10 June 2011

Valuable Collectible Antique Glass Comes In All Shapes,sizes And Colors

Occasionally you hear stories about a person who bought a small glass jar at a garage sale for a nickel, took it home, cleaned it up and found someone to buy it for hundreds of dollars. While that is not an everyday occurrence, it does happen when you stumble onto a piece of collectible antique glass.




To know collectible antique glass you must understand how glass was made in the days from which your collectors clamor. Blown glass was made by molten glass placed on the end of a glass tube and blown up like you blow up a balloon. As it was being blown, it was shaped by various tools and when complete it was allowed to cool.



During the making of collectible antique glass bottles, a handle may be applied by pressing the molten glass shaped like the handle onto the jar once it started to cool. Occasionally this process resulted in a crack in the bottle, which does little to detract from the current value of a collectible antique glass.



Some Defects Aid in an Aging Piece



During the fashioning of blown glass, a tool called a pontil rod was used to hold the glass while it was fashioned into the desired shape. In the end it was simply snapped off and may be polished clear, but the evidence of the pontil mark should still be visible and gives a general idea of age and value of collectible antique glass.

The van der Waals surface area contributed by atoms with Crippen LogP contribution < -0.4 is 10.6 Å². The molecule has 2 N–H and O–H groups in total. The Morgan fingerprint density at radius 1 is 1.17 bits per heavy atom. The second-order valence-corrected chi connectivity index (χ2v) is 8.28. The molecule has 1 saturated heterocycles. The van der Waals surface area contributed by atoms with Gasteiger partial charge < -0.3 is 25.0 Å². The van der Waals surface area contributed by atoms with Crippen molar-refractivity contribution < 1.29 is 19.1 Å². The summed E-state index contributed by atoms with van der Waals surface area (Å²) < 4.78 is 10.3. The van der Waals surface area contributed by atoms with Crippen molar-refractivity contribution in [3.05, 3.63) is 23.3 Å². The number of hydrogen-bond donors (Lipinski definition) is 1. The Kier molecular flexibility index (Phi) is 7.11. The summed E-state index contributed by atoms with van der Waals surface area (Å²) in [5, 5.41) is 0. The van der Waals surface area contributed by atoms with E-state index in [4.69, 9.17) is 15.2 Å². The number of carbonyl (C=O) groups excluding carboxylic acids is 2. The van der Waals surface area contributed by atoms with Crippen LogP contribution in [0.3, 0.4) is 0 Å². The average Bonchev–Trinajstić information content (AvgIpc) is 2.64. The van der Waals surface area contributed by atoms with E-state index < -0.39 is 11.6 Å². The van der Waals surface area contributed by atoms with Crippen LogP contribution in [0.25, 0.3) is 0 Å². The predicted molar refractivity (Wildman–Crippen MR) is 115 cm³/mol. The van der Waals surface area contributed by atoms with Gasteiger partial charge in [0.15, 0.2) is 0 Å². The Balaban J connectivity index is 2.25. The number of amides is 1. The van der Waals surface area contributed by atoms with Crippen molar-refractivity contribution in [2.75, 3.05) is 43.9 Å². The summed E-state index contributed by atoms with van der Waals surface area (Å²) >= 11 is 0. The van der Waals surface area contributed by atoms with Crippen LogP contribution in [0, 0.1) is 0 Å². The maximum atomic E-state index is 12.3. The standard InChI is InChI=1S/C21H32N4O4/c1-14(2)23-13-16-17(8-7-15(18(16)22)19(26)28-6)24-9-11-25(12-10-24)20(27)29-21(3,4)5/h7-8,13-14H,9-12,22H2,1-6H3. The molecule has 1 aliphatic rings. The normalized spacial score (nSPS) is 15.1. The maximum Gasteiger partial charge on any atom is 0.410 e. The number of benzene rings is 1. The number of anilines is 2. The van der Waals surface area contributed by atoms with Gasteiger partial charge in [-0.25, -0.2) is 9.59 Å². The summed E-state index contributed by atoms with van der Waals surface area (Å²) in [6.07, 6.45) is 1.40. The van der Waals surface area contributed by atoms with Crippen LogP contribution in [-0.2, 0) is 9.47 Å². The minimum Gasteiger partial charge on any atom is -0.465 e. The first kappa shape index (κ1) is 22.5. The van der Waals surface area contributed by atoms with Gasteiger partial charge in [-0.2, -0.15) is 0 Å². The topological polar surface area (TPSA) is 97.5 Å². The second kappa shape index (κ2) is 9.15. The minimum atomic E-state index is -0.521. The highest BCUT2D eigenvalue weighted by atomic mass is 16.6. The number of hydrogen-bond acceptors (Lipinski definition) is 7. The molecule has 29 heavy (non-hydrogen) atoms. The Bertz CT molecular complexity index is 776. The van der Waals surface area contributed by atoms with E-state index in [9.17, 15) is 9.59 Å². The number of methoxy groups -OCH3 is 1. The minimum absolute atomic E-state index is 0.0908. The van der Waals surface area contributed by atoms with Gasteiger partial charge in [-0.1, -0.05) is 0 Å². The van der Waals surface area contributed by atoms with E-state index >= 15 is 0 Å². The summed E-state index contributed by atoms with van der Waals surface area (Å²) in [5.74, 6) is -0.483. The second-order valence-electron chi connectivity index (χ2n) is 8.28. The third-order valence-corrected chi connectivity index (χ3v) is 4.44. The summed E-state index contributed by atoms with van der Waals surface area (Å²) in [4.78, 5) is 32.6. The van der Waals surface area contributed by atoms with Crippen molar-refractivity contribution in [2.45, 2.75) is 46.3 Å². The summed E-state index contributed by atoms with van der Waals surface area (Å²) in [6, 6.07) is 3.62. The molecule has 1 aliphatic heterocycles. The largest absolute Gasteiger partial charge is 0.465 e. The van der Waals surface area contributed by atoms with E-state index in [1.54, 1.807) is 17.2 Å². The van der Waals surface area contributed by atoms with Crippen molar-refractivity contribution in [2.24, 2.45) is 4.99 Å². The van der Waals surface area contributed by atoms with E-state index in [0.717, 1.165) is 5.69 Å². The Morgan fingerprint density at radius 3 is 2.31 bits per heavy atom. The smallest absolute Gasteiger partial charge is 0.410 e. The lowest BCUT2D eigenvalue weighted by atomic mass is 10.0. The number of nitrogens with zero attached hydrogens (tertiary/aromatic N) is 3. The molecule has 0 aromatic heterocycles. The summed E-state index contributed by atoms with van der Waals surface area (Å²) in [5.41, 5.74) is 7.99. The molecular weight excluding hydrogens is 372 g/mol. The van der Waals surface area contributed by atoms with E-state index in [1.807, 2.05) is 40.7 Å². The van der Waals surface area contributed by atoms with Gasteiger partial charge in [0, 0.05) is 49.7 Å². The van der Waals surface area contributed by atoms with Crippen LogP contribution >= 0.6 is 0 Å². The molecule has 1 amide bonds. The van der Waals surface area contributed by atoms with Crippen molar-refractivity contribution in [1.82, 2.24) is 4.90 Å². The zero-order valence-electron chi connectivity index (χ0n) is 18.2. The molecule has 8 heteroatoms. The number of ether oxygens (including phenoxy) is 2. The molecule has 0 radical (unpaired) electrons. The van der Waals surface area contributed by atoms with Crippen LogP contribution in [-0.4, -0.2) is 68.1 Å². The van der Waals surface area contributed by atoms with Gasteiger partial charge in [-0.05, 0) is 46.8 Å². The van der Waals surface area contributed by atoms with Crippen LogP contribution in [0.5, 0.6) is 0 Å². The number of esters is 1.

In later years glass objects were made of molded glass and many of those were counterfeits of original blown glass. To find modern molded glass masquerading as collectible antique glass there are a couple things to look for like the wear factor. Look at the bottom of the piece first to see if you can find the pontil rod scar and then look for wear marks. If there are marks where there shouldn't be, it's probably a fake.



Another hint is small irregularities in the top of the piece, indicating spill over as if too much molten glass had been poured into the mold. This would be a sign of shoddy workmanship, as would too many bubbles in the glass. Although, even in quality blown glass a few bubbles may appear, but in the cheaper reproductions it won't take long to find them.



Perhaps your first step in buying collectible antique glass should be the purchase of a collectible antique glass magazine or book. It will usually identify the collection trends and help lead you on the right collectible path.